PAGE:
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The Sailboat Cruiser ~ Issue #39
October 05, 2017
The Sailboat Cruiser
The Sailboat Cruiser is the free monthly newsletter of sailboat-cruising.com and sets out to bring you the news, views and general musings of, well, me - Dick McClary, a sailboat cruiser and creator/owner of the website.
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Newsletter #39 - September 2017
What's in This Issue:
First it was Hurricane Irma that hit the Leeward Islands. Antigua was spared, but the islands to the north were decimated, none more so than Barbuda. The 7,000 inhabitants there lost everything and were evacuated to their sister island Antigua, the two islands together being an independent island state.
The other islands including St Barts, St Martin and St Maarten, Anguilla, and the Virgin Islands are overseas territories of a Sovereign State such as the US, the UK, France, and Holland. They too are in a desperate situation and can rightly expect to be well supported by their associated country.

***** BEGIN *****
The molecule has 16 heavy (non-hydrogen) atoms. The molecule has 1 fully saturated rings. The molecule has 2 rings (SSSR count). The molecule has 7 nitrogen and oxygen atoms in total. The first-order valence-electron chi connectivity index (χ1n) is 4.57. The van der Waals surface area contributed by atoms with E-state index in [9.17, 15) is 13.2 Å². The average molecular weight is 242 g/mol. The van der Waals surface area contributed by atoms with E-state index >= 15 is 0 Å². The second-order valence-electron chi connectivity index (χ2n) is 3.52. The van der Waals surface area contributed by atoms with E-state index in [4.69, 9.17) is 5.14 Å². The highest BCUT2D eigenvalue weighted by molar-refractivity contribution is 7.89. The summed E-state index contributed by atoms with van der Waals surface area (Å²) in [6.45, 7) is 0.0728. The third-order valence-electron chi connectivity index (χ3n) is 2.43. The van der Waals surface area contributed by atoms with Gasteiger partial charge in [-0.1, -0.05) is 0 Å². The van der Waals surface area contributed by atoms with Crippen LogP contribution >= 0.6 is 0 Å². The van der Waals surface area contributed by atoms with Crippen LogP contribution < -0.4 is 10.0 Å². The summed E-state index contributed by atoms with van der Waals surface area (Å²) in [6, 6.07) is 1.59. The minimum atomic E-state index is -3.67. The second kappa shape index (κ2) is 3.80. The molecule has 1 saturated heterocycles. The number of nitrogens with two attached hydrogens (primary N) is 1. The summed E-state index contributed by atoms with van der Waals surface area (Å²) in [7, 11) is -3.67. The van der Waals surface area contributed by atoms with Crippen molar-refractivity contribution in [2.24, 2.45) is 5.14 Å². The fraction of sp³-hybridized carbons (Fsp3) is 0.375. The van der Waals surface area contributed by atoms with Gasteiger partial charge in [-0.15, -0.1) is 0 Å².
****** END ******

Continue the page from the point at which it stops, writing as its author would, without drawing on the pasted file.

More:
Then came Hurricane Maria, a category 5 monster which made its landfall on Dominica, an independent island nation of some 73,000 people, and the favourite Caribbean island of many of us cruising sailors.
In terms of money, Dominica is a poor island. But it is immensely rich in other ways — the warmth of its people, the tropical fruits and vegetables from its fertile soil and abundant vegetation, and the unspoiled natural beauty of the island. Dominica has no valuable mineral resources and its income is primarily derived from its tropical produce and eco-tourism.